Importance of Dreams
Various theories have been constructed on the importance and significance of dreams. One popular theory, forwarded by Sigmund Freud, views dreams as the means by which the subconscious self acts out its desires and wants. Under this theory, we may view dreams as being messages from the subconscious to our conscious selves. The desires of the subconscious may often reflect the urges and impulses that we have learned to repress as a consequence of social norms or moral constructs.
Under Freuds’ psychoanalytic interpretation of dreams, the subconscious self or id is able to act out repressed desires while in a dream state because the conscious self or ego is unable to guard against these repressed desires while in a sleeping state. These repressed urges or impulses find their way into your dreams either through direct representation or through symbolic representation.
Direct representation occurs when your dreams clearly and directly portray the repressed urge or desire. For instance, if you have been strictly trained as a child not to indulge in sweet desserts, you may find yourself dreaming about stockpiles of sweet desserts. Symbolic representation, on the other hand, occurs when the repressed urge or desire consists of something that is considered too disturbing or depraved that it can be directly portrayed even in a depraved state. One example is with cases of Oedipus complex when the son has repressed desires of his mother and instead of dreaming about his mother, he may end up dreaming about things that are associated to his mother.
Another theory views dreams as a necessity for the mind to function properly. According to this theory, dreams are a means by which the mind cleanses and reorganizes itself. All the different stimuli that we encounter during our waking life are supposedly processed and reorganized during our dreaming state so that our mind can function properly when we wake up. The reorganization that takes place while we are sleeping results in the construction of scenes and stories that are very similar to our daily experiences but may be somewhat distorted or altered by the mind. These pictures or scenes that we commonly refer to as dreams are but visual representations of the manner by which our mind is trying to make sense of all the stimuli that we have received while awake.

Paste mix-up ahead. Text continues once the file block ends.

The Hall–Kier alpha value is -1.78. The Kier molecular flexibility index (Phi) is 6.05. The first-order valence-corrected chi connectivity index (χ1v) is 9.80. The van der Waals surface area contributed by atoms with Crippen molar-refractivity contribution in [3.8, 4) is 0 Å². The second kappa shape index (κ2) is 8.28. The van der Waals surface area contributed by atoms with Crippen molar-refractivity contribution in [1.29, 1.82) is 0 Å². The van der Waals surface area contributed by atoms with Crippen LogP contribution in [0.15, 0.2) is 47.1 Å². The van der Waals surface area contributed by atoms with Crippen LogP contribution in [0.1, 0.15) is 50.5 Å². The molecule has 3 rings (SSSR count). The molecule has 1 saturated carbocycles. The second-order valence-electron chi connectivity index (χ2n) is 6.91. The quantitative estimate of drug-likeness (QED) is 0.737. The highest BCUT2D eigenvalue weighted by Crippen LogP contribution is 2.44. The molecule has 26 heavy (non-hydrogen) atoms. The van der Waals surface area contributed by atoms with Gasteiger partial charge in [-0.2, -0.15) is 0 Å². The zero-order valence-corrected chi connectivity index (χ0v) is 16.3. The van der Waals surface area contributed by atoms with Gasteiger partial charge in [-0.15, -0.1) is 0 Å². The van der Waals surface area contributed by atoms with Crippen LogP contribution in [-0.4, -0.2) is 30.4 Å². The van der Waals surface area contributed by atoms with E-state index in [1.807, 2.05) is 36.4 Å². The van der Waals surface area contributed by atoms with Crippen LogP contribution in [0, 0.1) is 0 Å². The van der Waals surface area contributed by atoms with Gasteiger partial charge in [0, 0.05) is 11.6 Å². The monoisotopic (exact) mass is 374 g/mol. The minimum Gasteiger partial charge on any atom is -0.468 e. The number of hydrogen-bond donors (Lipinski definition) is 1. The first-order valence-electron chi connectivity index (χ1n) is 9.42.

The biggest distinction between the first and second theories is that the second theory ascribes no meaning to dreams. If we were to follow the principles of the second theory, dreams would then be considered as meaningless creations resulting from the brain’s process of reorganizing external stimuli. The popularity or strength of this particular theory has more often relied on the results of studies on sleep deprivation. In many documented cases of sleep deprivation, the individuals concerned have been witnessed to suffer incidences of hallucination. These hallucinations have been interpreted by supporters of the second theory as manifestations of the brain forcing the mind to enter the dream state so that it may process and reorganize the external stimuli that have been received while awake.
The second theory, however, has been unable to justify or explain dream commonalities among different people and different generations. Dreams of falling, for instance, are among the most common dreams that have been documented across different cultures and periods. If dreams were considered to be just random meaningless constructions of the mind in the process of reorganizing itself, then why are different people from different cultures encountering different external stimuli still encountering similar dreams?
The predominant sentiment, then, is that dreams do have meanings. And the interpretation of dreams continues to be a very intriguing pursuit among many people from all walks of life. Not all people who believe in the significance of dreams subscribe to the psychoanalytic interpretations provided by Freud. Instead, a much richer field of dream interpretations has been developed through the years. The field of dream interpretation now accounts not only for the hidden desires and urges that Freud mostly focused his attention on, but also on meanings that delve on future occurrences and a common consciousness.